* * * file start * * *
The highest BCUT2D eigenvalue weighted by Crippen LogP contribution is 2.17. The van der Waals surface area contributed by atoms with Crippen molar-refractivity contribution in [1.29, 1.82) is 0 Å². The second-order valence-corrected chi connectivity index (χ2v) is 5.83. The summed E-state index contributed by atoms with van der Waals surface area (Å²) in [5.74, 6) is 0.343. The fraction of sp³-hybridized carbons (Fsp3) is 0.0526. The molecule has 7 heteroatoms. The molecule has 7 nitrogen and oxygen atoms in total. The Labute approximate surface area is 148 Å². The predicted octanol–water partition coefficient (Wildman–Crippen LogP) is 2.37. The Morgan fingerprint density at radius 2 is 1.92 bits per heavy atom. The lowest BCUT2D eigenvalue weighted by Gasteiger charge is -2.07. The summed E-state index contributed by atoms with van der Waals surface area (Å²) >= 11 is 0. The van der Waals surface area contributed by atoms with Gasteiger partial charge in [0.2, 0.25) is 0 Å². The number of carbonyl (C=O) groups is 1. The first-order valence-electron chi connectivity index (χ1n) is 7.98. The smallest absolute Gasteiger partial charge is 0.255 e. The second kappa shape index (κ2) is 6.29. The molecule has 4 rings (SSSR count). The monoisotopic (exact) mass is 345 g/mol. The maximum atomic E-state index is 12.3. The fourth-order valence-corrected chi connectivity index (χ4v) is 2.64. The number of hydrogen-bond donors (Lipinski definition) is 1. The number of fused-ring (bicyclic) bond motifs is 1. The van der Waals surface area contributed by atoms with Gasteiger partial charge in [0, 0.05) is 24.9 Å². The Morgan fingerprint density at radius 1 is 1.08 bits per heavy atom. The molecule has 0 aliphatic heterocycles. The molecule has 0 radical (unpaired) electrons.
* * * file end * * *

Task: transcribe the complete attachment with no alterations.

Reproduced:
The highest BCUT2D eigenvalue weighted by Crippen LogP contribution is 2.17. The van der Waals surface area contributed by atoms with Crippen molar-refractivity contribution in [1.29, 1.82) is 0 Å². The second-order valence-corrected chi connectivity index (χ2v) is 5.83. The summed E-state index contributed by atoms with van der Waals surface area (Å²) in [5.74, 6) is 0.343. The fraction of sp³-hybridized carbons (Fsp3) is 0.0526. The molecule has 7 heteroatoms. The molecule has 7 nitrogen and oxygen atoms in total. The Labute approximate surface area is 148 Å². The predicted octanol–water partition coefficient (Wildman–Crippen LogP) is 2.37. The Morgan fingerprint density at radius 2 is 1.92 bits per heavy atom. The lowest BCUT2D eigenvalue weighted by Gasteiger charge is -2.07. The summed E-state index contributed by atoms with van der Waals surface area (Å²) >= 11 is 0. The van der Waals surface area contributed by atoms with Gasteiger partial charge in [0.2, 0.25) is 0 Å². The number of carbonyl (C=O) groups is 1. The first-order valence-electron chi connectivity index (χ1n) is 7.98. The smallest absolute Gasteiger partial charge is 0.255 e. The second kappa shape index (κ2) is 6.29. The molecule has 4 rings (SSSR count). The monoisotopic (exact) mass is 345 g/mol. The maximum atomic E-state index is 12.3. The fourth-order valence-corrected chi connectivity index (χ4v) is 2.64. The number of hydrogen-bond donors (Lipinski definition) is 1. The number of fused-ring (bicyclic) bond motifs is 1. The van der Waals surface area contributed by atoms with Gasteiger partial charge in [0, 0.05) is 24.9 Å². The Morgan fingerprint density at radius 1 is 1.08 bits per heavy atom. The molecule has 0 aliphatic heterocycles. The molecule has 0 radical (unpaired) electrons.